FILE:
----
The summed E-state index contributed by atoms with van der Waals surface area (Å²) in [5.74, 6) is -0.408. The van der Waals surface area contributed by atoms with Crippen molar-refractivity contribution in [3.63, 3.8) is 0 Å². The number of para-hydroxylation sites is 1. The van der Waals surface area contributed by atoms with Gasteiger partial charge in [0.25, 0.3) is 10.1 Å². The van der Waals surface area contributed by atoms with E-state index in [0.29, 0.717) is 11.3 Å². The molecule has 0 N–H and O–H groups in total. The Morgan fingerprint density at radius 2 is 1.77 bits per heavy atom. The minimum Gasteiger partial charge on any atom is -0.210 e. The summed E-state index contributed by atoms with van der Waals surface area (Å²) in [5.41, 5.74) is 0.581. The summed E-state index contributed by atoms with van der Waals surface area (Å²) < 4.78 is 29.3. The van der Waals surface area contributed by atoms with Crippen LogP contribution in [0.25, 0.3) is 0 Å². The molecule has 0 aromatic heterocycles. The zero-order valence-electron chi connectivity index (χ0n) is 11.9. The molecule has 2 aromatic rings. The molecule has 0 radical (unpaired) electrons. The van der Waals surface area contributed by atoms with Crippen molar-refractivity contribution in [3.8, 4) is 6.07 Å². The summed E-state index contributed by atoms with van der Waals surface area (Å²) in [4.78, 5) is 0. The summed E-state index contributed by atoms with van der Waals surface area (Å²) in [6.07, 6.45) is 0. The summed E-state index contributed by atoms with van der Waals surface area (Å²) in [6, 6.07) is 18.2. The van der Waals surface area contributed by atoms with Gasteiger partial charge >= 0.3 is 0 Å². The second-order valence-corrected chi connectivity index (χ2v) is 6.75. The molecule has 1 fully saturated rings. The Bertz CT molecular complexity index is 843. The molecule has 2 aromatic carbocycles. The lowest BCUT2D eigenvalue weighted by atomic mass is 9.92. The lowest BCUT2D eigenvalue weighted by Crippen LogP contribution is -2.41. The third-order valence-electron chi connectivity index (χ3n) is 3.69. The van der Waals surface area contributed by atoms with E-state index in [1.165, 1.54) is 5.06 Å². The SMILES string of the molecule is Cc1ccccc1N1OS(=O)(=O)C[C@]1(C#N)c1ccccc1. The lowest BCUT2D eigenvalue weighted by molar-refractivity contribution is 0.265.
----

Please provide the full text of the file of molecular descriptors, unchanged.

The summed E-state index contributed by atoms with van der Waals surface area (Å²) in [5.74, 6) is -0.408. The van der Waals surface area contributed by atoms with Crippen molar-refractivity contribution in [3.63, 3.8) is 0 Å². The number of para-hydroxylation sites is 1. The van der Waals surface area contributed by atoms with Gasteiger partial charge in [0.25, 0.3) is 10.1 Å². The van der Waals surface area contributed by atoms with E-state index in [0.29, 0.717) is 11.3 Å². The molecule has 0 N–H and O–H groups in total. The Morgan fingerprint density at radius 2 is 1.77 bits per heavy atom. The minimum Gasteiger partial charge on any atom is -0.210 e. The summed E-state index contributed by atoms with van der Waals surface area (Å²) in [5.41, 5.74) is 0.581. The summed E-state index contributed by atoms with van der Waals surface area (Å²) < 4.78 is 29.3. The van der Waals surface area contributed by atoms with Crippen LogP contribution in [0.25, 0.3) is 0 Å². The molecule has 0 aromatic heterocycles. The zero-order valence-electron chi connectivity index (χ0n) is 11.9. The molecule has 2 aromatic rings. The molecule has 0 radical (unpaired) electrons. The van der Waals surface area contributed by atoms with Crippen molar-refractivity contribution in [3.8, 4) is 6.07 Å². The summed E-state index contributed by atoms with van der Waals surface area (Å²) in [4.78, 5) is 0. The summed E-state index contributed by atoms with van der Waals surface area (Å²) in [6.07, 6.45) is 0. The summed E-state index contributed by atoms with van der Waals surface area (Å²) in [6, 6.07) is 18.2. The van der Waals surface area contributed by atoms with Gasteiger partial charge >= 0.3 is 0 Å². The second-order valence-corrected chi connectivity index (χ2v) is 6.75. The molecule has 1 fully saturated rings. The Bertz CT molecular complexity index is 843. The molecule has 2 aromatic carbocycles. The lowest BCUT2D eigenvalue weighted by atomic mass is 9.92. The lowest BCUT2D eigenvalue weighted by Crippen LogP contribution is -2.41. The third-order valence-electron chi connectivity index (χ3n) is 3.69. The van der Waals surface area contributed by atoms with E-state index in [1.165, 1.54) is 5.06 Å². The SMILES string of the molecule is Cc1ccccc1N1OS(=O)(=O)C[C@]1(C#N)c1ccccc1. The lowest BCUT2D eigenvalue weighted by molar-refractivity contribution is 0.265.